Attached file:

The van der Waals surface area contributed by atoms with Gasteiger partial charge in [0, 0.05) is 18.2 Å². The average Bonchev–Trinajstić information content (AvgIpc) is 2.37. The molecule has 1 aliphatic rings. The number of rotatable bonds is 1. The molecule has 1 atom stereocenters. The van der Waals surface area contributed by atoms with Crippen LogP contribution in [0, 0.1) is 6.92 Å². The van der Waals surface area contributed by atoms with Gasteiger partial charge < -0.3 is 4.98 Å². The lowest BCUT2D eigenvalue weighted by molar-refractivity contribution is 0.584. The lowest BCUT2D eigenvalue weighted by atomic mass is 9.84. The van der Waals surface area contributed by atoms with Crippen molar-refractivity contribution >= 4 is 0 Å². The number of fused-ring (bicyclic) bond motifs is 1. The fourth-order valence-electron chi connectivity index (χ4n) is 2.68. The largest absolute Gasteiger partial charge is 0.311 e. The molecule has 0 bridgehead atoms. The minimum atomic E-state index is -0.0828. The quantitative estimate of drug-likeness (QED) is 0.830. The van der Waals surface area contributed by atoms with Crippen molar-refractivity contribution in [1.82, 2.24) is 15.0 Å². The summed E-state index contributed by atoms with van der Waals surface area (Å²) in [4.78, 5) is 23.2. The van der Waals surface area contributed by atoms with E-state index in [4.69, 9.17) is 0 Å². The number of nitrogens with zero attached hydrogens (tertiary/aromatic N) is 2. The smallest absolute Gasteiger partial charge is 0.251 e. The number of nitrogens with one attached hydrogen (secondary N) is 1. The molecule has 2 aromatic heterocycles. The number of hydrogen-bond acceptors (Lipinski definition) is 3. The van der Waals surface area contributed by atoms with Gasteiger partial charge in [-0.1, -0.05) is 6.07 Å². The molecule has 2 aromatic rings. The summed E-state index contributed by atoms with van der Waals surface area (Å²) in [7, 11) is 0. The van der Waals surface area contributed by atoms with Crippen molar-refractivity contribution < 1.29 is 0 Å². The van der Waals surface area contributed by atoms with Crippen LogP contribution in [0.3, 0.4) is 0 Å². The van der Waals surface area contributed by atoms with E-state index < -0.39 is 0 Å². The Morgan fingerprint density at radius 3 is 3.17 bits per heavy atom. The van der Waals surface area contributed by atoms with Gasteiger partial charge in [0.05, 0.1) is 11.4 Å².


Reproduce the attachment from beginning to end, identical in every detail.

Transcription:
The van der Waals surface area contributed by atoms with Gasteiger partial charge in [0, 0.05) is 18.2 Å². The average Bonchev–Trinajstić information content (AvgIpc) is 2.37. The molecule has 1 aliphatic rings. The number of rotatable bonds is 1. The molecule has 1 atom stereocenters. The van der Waals surface area contributed by atoms with Crippen LogP contribution in [0, 0.1) is 6.92 Å². The van der Waals surface area contributed by atoms with Gasteiger partial charge < -0.3 is 4.98 Å². The lowest BCUT2D eigenvalue weighted by molar-refractivity contribution is 0.584. The lowest BCUT2D eigenvalue weighted by atomic mass is 9.84. The van der Waals surface area contributed by atoms with Crippen molar-refractivity contribution >= 4 is 0 Å². The number of fused-ring (bicyclic) bond motifs is 1. The fourth-order valence-electron chi connectivity index (χ4n) is 2.68. The largest absolute Gasteiger partial charge is 0.311 e. The molecule has 0 bridgehead atoms. The minimum atomic E-state index is -0.0828. The quantitative estimate of drug-likeness (QED) is 0.830. The van der Waals surface area contributed by atoms with Crippen molar-refractivity contribution in [1.82, 2.24) is 15.0 Å². The summed E-state index contributed by atoms with van der Waals surface area (Å²) in [4.78, 5) is 23.2. The van der Waals surface area contributed by atoms with E-state index in [4.69, 9.17) is 0 Å². The number of nitrogens with zero attached hydrogens (tertiary/aromatic N) is 2. The smallest absolute Gasteiger partial charge is 0.251 e. The number of nitrogens with one attached hydrogen (secondary N) is 1. The molecule has 2 aromatic heterocycles. The number of hydrogen-bond acceptors (Lipinski definition) is 3. The van der Waals surface area contributed by atoms with Gasteiger partial charge in [-0.1, -0.05) is 6.07 Å². The molecule has 2 aromatic rings. The summed E-state index contributed by atoms with van der Waals surface area (Å²) in [7, 11) is 0. The van der Waals surface area contributed by atoms with Crippen molar-refractivity contribution < 1.29 is 0 Å². The van der Waals surface area contributed by atoms with Crippen LogP contribution in [0.3, 0.4) is 0 Å². The van der Waals surface area contributed by atoms with E-state index < -0.39 is 0 Å². The Morgan fingerprint density at radius 3 is 3.17 bits per heavy atom. The van der Waals surface area contributed by atoms with Gasteiger partial charge in [0.05, 0.1) is 11.4 Å².